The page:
Finally, the scatter in the data of figure 4 potentially provides physical information because in part it must be caused by thermal fluctuations of the aspect ratio of the tactoids. The Wulff construction provides only the optimal aspect ratio but does not give an indication of its variance. Using a simple scaling Ansatz based on the Rapini-Papoular surface free energy Prinsen03 () and making use of the equipartition of free energy, we find that the standard deviation of the aspect ratio must approximately be equal to , so depend on the size of the tactoids. In figure 4 we have indicated around the estimated average aspect ratio the standard deviation presuming a surface tension of 0.5 nN/m. The prediction follows the magnitude and size dependence of the experimental scatter in the data reasonably well. Obviously, we should not over interpret this result because we have ignored any influence of the intrinsic error in the size measurement of the tactoids.

If we accept the very small value of the surface tension that we find at face value, then it is very much smaller than values in the range of tenths to tens of N/m typically found for coexisting isotropic and nematic phases in dispersions of rod-like particles Gray02 (). Values of nN/m have been found for coexisting isotropic and nematic phases but only in dispersions of colloidal platelets Vanderbeek06 (). Clearly, the scaling theory does not give the numerical pre-factor, and this could increase the found surface tension by another factor of, say, ten. Still, this by no means takes our value within the range of the other experimentally found values. One might of course conclude from this, that the presumption that the scatter in the data is dominated by thermal fluctuations must be wrong. Indeed, some flow can occur just after sample preparation, which can induce droplet alignment and some shape distortion. The latter is clearly seen in the largest CNT tactoids, see also figure 2. Explicit surface tension measurements, e.g., by the capillary rise method Vanderbeek06 () on macroscopic interfaces between coexisting isotropic and nematic phases are necessary to confirm our finding, but these are outside the scope of the present paper.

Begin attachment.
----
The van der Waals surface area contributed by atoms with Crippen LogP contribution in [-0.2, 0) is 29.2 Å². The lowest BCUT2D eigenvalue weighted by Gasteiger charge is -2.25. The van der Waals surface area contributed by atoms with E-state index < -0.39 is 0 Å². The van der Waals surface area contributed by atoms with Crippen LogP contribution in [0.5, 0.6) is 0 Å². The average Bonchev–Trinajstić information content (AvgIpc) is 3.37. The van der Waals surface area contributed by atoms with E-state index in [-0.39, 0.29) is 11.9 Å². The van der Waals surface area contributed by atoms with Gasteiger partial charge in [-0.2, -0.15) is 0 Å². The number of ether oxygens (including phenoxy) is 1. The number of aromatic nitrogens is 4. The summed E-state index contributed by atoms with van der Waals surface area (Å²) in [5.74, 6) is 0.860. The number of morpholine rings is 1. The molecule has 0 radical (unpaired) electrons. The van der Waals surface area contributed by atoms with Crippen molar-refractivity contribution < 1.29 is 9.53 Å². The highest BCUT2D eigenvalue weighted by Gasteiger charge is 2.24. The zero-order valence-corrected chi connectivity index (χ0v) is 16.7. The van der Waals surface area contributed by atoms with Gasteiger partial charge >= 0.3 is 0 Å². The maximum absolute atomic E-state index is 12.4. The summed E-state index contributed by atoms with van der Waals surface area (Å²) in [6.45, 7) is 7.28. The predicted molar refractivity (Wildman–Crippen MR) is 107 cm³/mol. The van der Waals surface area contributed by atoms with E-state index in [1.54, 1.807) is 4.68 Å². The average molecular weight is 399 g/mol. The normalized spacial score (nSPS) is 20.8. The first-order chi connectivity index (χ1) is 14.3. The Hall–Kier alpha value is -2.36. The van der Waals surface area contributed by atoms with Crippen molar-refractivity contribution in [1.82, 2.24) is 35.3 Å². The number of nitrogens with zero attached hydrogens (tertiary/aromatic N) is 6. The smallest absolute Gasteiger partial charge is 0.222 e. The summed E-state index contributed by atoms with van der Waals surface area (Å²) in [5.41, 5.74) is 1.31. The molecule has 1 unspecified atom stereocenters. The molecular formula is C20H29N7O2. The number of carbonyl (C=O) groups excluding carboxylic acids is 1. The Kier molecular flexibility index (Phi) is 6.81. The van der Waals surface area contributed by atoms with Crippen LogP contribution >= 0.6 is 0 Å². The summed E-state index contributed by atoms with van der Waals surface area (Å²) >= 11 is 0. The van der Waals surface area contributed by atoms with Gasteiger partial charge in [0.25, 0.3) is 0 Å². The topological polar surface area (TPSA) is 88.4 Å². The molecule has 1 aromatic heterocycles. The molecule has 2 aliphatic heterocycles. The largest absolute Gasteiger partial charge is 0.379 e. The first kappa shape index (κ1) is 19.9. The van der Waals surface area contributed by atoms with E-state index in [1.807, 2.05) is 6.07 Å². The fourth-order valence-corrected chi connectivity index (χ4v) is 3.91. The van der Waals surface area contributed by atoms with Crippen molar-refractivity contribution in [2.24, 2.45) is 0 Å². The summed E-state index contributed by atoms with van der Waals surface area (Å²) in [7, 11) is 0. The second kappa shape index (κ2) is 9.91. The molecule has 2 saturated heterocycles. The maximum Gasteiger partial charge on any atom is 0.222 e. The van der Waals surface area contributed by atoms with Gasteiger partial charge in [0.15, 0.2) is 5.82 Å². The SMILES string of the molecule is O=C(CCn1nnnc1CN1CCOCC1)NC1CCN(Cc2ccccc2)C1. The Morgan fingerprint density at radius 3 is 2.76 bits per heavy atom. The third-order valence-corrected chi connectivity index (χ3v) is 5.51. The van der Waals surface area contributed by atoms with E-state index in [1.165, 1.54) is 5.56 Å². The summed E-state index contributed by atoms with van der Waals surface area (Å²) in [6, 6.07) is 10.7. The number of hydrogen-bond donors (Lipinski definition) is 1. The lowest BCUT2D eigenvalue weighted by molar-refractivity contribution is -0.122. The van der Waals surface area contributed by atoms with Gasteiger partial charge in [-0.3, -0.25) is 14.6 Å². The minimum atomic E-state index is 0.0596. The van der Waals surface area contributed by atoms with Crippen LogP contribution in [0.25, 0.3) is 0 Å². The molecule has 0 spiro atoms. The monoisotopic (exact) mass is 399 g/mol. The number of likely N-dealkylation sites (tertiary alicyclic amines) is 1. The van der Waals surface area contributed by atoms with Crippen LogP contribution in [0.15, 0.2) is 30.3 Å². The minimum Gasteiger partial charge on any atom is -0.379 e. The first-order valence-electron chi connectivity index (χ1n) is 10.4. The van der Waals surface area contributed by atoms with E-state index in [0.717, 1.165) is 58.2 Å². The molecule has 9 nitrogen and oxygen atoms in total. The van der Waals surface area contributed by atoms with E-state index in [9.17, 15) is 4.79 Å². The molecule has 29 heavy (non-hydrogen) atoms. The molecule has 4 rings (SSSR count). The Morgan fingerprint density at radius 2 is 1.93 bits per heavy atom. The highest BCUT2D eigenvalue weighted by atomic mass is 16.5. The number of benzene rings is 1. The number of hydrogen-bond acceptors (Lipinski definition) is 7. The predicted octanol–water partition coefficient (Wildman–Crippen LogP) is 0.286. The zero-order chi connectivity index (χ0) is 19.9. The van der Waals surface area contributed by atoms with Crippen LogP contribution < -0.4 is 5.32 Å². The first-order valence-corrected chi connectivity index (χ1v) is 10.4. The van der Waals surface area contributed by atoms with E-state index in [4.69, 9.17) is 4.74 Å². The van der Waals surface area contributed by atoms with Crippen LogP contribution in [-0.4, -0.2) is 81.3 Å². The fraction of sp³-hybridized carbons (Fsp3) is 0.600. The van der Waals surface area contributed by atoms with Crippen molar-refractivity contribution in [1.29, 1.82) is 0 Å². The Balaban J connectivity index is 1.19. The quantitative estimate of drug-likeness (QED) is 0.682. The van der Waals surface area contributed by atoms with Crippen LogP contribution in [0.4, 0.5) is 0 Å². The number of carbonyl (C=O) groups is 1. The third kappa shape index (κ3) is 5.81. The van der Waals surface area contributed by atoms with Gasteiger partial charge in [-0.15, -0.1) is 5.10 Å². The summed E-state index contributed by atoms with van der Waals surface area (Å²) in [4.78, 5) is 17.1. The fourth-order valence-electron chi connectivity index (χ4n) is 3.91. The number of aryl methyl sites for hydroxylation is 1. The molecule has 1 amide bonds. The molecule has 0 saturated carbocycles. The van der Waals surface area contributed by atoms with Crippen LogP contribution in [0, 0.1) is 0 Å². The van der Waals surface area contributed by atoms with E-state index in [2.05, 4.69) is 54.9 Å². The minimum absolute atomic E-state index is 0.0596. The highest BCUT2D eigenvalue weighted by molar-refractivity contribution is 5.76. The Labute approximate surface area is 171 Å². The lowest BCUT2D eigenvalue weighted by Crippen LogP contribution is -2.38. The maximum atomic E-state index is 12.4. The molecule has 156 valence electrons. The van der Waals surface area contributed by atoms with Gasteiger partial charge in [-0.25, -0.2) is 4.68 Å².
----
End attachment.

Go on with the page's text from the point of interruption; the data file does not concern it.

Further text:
In conclusion, we find nematic tactoids of aqueous dispersions of surfactant-stabilized single-wall carbon nanotubes that have a uniform director field. Our observation accounts that the aspect ratio of about four is independent of the size of these tactoids at least for lengths up to 36 m. The crossover to a bipolar director field must occur for sizes much larger than this value, but we have not been able to confirm this.

Acknowledgements.
PvdS gratefully acknowledges the hospitality and a supporting grant from Université Bordeaux 1.
Figure 1: (Color online) Schematic representation of the shape and director field in a uniform (left) and a bipolar (right) tactoid. The shape of the uniform tactoid is determined by the anchoring strength; the larger it is relative to the interfacial tension the more elongated the tactoid becomes. The shape of a bipolar tactoid is determined by the elastic deformation favoring an elongated shape, an effect making the director field more uniform, and by the surface tension that favors as small a surface area as possible. The crossover between the two types of director field occurs when anchoring energy of the one and elastic energy of the other are equal Prinsen03 ().
Figure 2: Polarization microscopic image with crossed polarizers, showing a collection of tactoids in aqueous dispersion of bile-salt stabilized single-wall carbon nanotubes. The image size is 97  100 m.
Figure 3: (Color online) Observation by polarization microscopy of a tactoid with the main body axis at 45 degrees relative to the polarizers (left) and along one of the polarizers (right). Indicated by the dashed line is the outline of the tactoid if oriented at 45 degrees with respect to the polarizers.
Figure 4: Aspect ratio of the tactoids versus their length in microns. Full squares: experimental data points. Drawn line: average value deduced from the experiments. Dashed lines: predicted standard deviation presuming that the surface tension is equal to 0.5 nN/m.
Figure 5: (Color online) Inverse Wulff construction applied to a tactoid providing the form of surface tension anisotropy. The experimental data points (indicated by the squares) are well fitted with a Rapini-Papoular anchoring expression (drawn line).